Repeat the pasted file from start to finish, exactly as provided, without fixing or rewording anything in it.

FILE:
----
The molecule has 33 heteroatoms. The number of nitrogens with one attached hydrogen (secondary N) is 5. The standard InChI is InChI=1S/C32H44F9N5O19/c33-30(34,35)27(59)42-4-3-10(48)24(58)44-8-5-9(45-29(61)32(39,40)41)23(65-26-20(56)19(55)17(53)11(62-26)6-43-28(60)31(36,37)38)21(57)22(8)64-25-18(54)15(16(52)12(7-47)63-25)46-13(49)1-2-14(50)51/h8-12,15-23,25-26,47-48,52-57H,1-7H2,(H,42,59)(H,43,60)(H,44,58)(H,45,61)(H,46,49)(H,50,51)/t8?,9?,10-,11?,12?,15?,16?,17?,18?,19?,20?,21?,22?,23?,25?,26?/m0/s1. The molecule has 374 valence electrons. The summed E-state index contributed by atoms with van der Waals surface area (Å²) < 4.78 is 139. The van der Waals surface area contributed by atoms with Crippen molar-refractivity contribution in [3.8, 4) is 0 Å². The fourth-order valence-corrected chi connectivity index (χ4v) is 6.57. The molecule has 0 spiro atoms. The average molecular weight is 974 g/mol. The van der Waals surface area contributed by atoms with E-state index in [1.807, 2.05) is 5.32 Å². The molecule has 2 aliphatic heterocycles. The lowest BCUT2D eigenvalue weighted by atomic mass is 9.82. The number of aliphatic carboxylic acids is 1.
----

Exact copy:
The molecule has 33 heteroatoms. The number of nitrogens with one attached hydrogen (secondary N) is 5. The standard InChI is InChI=1S/C32H44F9N5O19/c33-30(34,35)27(59)42-4-3-10(48)24(58)44-8-5-9(45-29(61)32(39,40)41)23(65-26-20(56)19(55)17(53)11(62-26)6-43-28(60)31(36,37)38)21(57)22(8)64-25-18(54)15(16(52)12(7-47)63-25)46-13(49)1-2-14(50)51/h8-12,15-23,25-26,47-48,52-57H,1-7H2,(H,42,59)(H,43,60)(H,44,58)(H,45,61)(H,46,49)(H,50,51)/t8?,9?,10-,11?,12?,15?,16?,17?,18?,19?,20?,21?,22?,23?,25?,26?/m0/s1. The molecule has 374 valence electrons. The summed E-state index contributed by atoms with van der Waals surface area (Å²) < 4.78 is 139. The van der Waals surface area contributed by atoms with Crippen molar-refractivity contribution in [3.8, 4) is 0 Å². The fourth-order valence-corrected chi connectivity index (χ4v) is 6.57. The molecule has 0 spiro atoms. The average molecular weight is 974 g/mol. The van der Waals surface area contributed by atoms with E-state index in [1.807, 2.05) is 5.32 Å². The molecule has 2 aliphatic heterocycles. The lowest BCUT2D eigenvalue weighted by atomic mass is 9.82. The number of aliphatic carboxylic acids is 1.